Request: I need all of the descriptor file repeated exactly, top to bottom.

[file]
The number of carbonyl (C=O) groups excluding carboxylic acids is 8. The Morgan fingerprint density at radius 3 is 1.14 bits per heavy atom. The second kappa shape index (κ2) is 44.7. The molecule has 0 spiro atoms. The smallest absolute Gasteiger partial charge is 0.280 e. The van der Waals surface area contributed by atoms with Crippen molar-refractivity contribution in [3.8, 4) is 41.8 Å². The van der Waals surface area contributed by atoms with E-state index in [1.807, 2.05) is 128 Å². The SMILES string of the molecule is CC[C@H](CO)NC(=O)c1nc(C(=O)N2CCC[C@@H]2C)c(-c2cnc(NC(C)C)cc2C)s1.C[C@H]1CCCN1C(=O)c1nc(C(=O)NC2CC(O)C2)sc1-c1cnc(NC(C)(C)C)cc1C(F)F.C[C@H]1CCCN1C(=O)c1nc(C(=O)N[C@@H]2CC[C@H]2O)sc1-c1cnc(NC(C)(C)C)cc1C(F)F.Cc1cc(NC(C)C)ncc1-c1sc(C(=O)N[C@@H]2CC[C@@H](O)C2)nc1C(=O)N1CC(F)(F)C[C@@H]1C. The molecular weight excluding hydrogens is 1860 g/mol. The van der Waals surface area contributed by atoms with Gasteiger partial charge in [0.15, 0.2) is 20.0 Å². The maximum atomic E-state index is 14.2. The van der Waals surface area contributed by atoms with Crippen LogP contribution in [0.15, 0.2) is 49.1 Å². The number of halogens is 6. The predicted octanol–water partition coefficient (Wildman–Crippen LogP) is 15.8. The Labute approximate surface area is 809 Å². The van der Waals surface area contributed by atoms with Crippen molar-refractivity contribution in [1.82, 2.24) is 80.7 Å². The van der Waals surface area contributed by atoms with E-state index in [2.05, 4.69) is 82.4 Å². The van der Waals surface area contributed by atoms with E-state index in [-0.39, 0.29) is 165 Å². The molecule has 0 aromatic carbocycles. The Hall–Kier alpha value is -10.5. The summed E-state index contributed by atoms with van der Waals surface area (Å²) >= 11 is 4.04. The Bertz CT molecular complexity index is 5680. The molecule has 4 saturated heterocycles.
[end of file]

The number of carbonyl (C=O) groups excluding carboxylic acids is 8. The Morgan fingerprint density at radius 3 is 1.14 bits per heavy atom. The second kappa shape index (κ2) is 44.7. The molecule has 0 spiro atoms. The smallest absolute Gasteiger partial charge is 0.280 e. The van der Waals surface area contributed by atoms with Crippen molar-refractivity contribution in [3.8, 4) is 41.8 Å². The van der Waals surface area contributed by atoms with E-state index in [1.807, 2.05) is 128 Å². The SMILES string of the molecule is CC[C@H](CO)NC(=O)c1nc(C(=O)N2CCC[C@@H]2C)c(-c2cnc(NC(C)C)cc2C)s1.C[C@H]1CCCN1C(=O)c1nc(C(=O)NC2CC(O)C2)sc1-c1cnc(NC(C)(C)C)cc1C(F)F.C[C@H]1CCCN1C(=O)c1nc(C(=O)N[C@@H]2CC[C@H]2O)sc1-c1cnc(NC(C)(C)C)cc1C(F)F.Cc1cc(NC(C)C)ncc1-c1sc(C(=O)N[C@@H]2CC[C@@H](O)C2)nc1C(=O)N1CC(F)(F)C[C@@H]1C. The molecular weight excluding hydrogens is 1860 g/mol. The van der Waals surface area contributed by atoms with Gasteiger partial charge in [0.15, 0.2) is 20.0 Å². The maximum atomic E-state index is 14.2. The van der Waals surface area contributed by atoms with Crippen LogP contribution in [0.15, 0.2) is 49.1 Å². The number of halogens is 6. The predicted octanol–water partition coefficient (Wildman–Crippen LogP) is 15.8. The Labute approximate surface area is 809 Å². The van der Waals surface area contributed by atoms with Crippen molar-refractivity contribution in [1.82, 2.24) is 80.7 Å². The van der Waals surface area contributed by atoms with E-state index in [2.05, 4.69) is 82.4 Å². The van der Waals surface area contributed by atoms with E-state index in [-0.39, 0.29) is 165 Å². The molecule has 0 aromatic carbocycles. The Hall–Kier alpha value is -10.5. The summed E-state index contributed by atoms with van der Waals surface area (Å²) >= 11 is 4.04. The Bertz CT molecular complexity index is 5680. The molecule has 4 saturated heterocycles.